The renowned historian Enrique Semo recently published an intriguing essay in the Mexican magazine Proceso entitled ‘Los límites del neoliberalism’ (8 April 2012). The text is a summary of a conference presentation he delivered on 27 March 2012 organised by the National Regeneration Movement (MORENA), led by Andrés Manual López Obrador who is also the 2012 Mexican presidential candidate of the centre-left Party of the Democratic Revolution (PRD). Semo’s argument is that both the past history and the current period in Mexico can be defined by resorting to the concept of passive revolution developed by the Italian Marxist Antonio Gramsci.
According to Semo, a passive revolution is a form of “revolution from above” in which social and economic change is designated by ‘the authoritarian intent of a strongman, dictator or king, supported by a dominant bureaucracy and sectors of a hegemonic class’. The result is the introduction of reforms in a “backward” country—with this term referring to a sociological designation of backwardness—in an attempt to induce a form of economic catch up comparable to the levels of “developed” countries.
Semo’s hypothesis is that there have been three periods that mark the history of passive revolution in Mexico: (1) the eighteenth century era of Bourbon reforms from 1780 to 1810; (2) the fin de siècle dictatorship of Porfirio Díaz in the years 1880 to 1910; and (3) the ill-fated era of neoliberalism from 1982 to 2012. His brief excursus on the relevance of passive revolution to Mexican historiography updates his 1997 essay ‘Revoluciones pasivas en México’, which has the same periodisation.
What is common to all ‘three’ passive revolutions, following his argument, is a form of modernisation from above linked to the expansion of capitalism. In the first two cases, the processes of modernisation from above finished in ‘waves’ of social revolution. Of course, we do not yet know who will be the gravediggers of neoliberalism. Overall, Semo is perhaps trying to capture here Gramsci’s comment in the Prison Notebooks that in Europe the birth of modern states proceeded by ‘“successive waves” [that] were made up of a combination of social struggles, interventions from above of the enlightened monarchy type, and national wars [so] . . . restoration becomes the first policy whereby social struggles find sufficiently elastic frameworks to allow the bourgeoisie to gain power without dramatic upheavals’.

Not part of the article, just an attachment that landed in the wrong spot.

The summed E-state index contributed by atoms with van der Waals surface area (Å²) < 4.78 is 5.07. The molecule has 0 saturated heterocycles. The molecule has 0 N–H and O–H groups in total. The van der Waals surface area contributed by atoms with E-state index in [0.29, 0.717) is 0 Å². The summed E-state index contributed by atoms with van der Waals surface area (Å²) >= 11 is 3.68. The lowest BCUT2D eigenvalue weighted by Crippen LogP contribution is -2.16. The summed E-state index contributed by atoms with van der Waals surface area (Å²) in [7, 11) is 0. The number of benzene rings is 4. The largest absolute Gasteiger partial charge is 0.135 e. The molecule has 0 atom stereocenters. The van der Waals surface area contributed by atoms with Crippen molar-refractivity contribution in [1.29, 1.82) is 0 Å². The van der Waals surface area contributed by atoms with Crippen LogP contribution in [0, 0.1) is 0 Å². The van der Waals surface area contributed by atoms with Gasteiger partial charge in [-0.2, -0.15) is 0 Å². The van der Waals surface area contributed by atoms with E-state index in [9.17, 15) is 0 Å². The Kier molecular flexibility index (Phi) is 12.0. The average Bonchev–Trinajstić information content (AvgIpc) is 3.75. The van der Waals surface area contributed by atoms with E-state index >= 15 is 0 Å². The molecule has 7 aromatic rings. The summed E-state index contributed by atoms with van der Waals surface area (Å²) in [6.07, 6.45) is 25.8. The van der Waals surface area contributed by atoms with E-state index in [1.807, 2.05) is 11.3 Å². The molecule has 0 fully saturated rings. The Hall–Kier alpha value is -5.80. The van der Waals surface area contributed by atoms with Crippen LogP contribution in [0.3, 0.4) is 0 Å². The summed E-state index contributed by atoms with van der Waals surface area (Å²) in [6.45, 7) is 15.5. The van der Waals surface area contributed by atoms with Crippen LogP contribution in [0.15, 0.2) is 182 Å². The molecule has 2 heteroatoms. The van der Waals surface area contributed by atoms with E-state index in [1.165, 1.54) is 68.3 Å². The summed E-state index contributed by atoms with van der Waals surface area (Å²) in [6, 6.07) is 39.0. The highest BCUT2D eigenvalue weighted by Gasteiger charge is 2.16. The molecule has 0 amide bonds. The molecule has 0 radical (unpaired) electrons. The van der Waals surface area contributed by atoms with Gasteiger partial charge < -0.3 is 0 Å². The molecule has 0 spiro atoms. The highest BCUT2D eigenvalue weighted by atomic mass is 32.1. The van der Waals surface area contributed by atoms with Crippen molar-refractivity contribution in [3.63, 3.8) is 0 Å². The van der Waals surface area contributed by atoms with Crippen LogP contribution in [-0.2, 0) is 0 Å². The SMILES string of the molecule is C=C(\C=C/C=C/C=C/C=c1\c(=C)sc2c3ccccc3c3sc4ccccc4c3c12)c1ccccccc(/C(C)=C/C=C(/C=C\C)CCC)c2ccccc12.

However, as I argue in my book Revolution and State in Modern Mexico: The Political Economy of Uneven Development (Rowman & Littlefield, 2011) there is potentially a serious problem with Semo’s transhistorical extension of passive revolution beyond modern capitalist relations of production. This is because stretching the concept from the eighteenth century to the present runs the risk of asserting a law-like generalisation, which then stands outside of, or prior to, history held as valid across all circumstances irrespective of time, place, or space differences. It is this transhistorical dimension that is captured in graphic form by the cartoon accompanying Semo’s essay in Proceso—reproduced above—depicting former Mexican president Carlos Salinas, the arch neoliberal Prince in the era of globalisation, contemplating his reflection as Carlos III, King of Spain, in the age of absolutism.
Yet, rather than as some transhistorical affirmation, the relevance of passive revolution to the study of state formation in Mexico is asserted in my book within historically specific limits encompassing the twentieth century transition to and transformation of modern capitalist political space that was partly the outcome of the Mexican Revolution (1910-1920). As I note in my book, if one heeds Eric Wolf’s opinion, in Europe and the People Without History, that ‘there is no such thing as mercantile or merchant capitalism’ and that ‘capitalism, to be capitalism, must be capitalism-in-production’, then quite simply there are serious limits to jumbling together different eras and periods that have distinct social relations of production. Outside of modern capitalist relations of production can such different historical eras all be considered as connected forms of passive revolution?
My view is that it is better to assert the continuum of passive revolution in a historically specific sense in relation to transitions to and transformations of the social relations of the capitalist production process, and not as some transhistorical affirmation.
Rather than a transhistorical generalisation, then, instances of passive revolution in Mexico or elsewhere should be understood and analysed as distinct moments within a singular phenomenon that is the world-historical process of capitalism. And it is the latter that is taken to refer to the historical condition in which the owners of the means of production meet in the market with “free” labourers who only have their labour power to sell. It is therefore the passive revolution of capital marking state formation processes and the modern state in twentieth century Mexico (or elsewhere) that should be the central subject of study.